Is this good grammar anymore?

This usage is slowly killing me, one miserable brain cell at a time, as my neurons commit ritual suicide each time their little synapses detect it’s utterance.

But, am I wrong in saying that it is an abuse of grammar? The normal references are eerily silent on the subject. Here’s an illustration:

“Is this good grammar anymore?” – The ‘anymore’ seems tacked on as an afterthought; an odd juxtaposition perhaps more akin to a verbal burp than a figure of speech, ya know? Compare to:

“Does anyone use good grammar anymore?” - Now that sounds better. My grey cells can rest easy. ‘Anymore’ here is clearly modifying the query slightly, indicating a demarcation in time.

Anyone care to wade in with a definitive answer?

I think for your first example a better choice would be “still” since “anymore” would seem to indicate “now and ongoing” and “still” is more like “at this point in time.” “Is this” is here and now, whereas “does” is now and ongoing, generally.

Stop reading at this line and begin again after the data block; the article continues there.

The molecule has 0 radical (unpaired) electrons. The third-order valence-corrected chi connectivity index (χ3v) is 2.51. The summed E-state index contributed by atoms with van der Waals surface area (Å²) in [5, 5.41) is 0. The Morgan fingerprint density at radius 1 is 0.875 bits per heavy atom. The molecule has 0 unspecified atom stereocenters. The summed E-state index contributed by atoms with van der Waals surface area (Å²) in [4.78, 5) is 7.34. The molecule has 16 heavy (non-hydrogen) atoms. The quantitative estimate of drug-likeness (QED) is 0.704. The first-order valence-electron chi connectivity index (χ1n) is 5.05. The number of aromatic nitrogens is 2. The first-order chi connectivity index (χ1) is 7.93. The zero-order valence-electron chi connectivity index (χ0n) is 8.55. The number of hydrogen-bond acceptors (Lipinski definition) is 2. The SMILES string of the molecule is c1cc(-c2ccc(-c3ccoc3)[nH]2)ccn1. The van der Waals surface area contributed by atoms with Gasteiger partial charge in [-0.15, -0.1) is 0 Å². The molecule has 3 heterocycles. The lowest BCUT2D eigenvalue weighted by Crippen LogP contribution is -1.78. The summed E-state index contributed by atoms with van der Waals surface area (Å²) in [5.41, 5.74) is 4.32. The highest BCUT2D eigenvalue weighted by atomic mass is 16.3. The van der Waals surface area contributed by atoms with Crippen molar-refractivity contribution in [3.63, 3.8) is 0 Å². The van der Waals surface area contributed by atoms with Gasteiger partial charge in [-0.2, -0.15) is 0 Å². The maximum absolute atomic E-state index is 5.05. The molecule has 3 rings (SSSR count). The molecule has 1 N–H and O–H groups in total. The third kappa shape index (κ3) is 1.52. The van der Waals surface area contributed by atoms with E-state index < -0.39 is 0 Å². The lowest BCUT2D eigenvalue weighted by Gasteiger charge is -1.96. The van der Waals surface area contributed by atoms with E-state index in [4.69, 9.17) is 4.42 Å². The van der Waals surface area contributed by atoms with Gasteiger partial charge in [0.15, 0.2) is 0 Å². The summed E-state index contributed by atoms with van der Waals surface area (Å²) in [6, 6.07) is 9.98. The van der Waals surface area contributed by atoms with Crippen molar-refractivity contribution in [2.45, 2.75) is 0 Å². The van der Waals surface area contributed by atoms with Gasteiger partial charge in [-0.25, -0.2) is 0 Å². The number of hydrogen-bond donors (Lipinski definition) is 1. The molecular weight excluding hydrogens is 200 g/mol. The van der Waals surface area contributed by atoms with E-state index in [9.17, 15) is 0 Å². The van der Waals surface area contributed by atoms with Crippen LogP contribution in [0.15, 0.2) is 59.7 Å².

No, it’s bad usage. The usage is meant to express “nowadays,” as in “Everybody says it anymore.” It drives me nuts, too, but it’s apparently meant to replace “nowadays” by people who think it makes them sound too – uneducated, I guess. I can’t imagine why they think “anymore” sounds better when it’s used wrong.

Reminds me of my particular bugbear, which is people from Northern Ireland saying “Whenever” (continuous occurence) when they mean “When” (single occurence). E.g. “Whenever I was born”.

The one that bugs the hell out of me is “I am planning on taking the test” rather than “I plan to take the test.” It makes my teeth grate every time I hear it for no particular reason.

Since this is a grammar & usage thread–it should be “its”.

I’d always heard “anymore” used only in the negative sense: “People don’t do x, y, and z anymore.” In some parts of the country, however, it seems to be used just as often in the positive sense: “Things are so expensive anymore.”

Sounds flat-out wrong to me, but I’m not enough of a pedant to be able to say, definitively, why it’s wrong!

They are?

From The Careful Writer, by Theodore M. Bernstein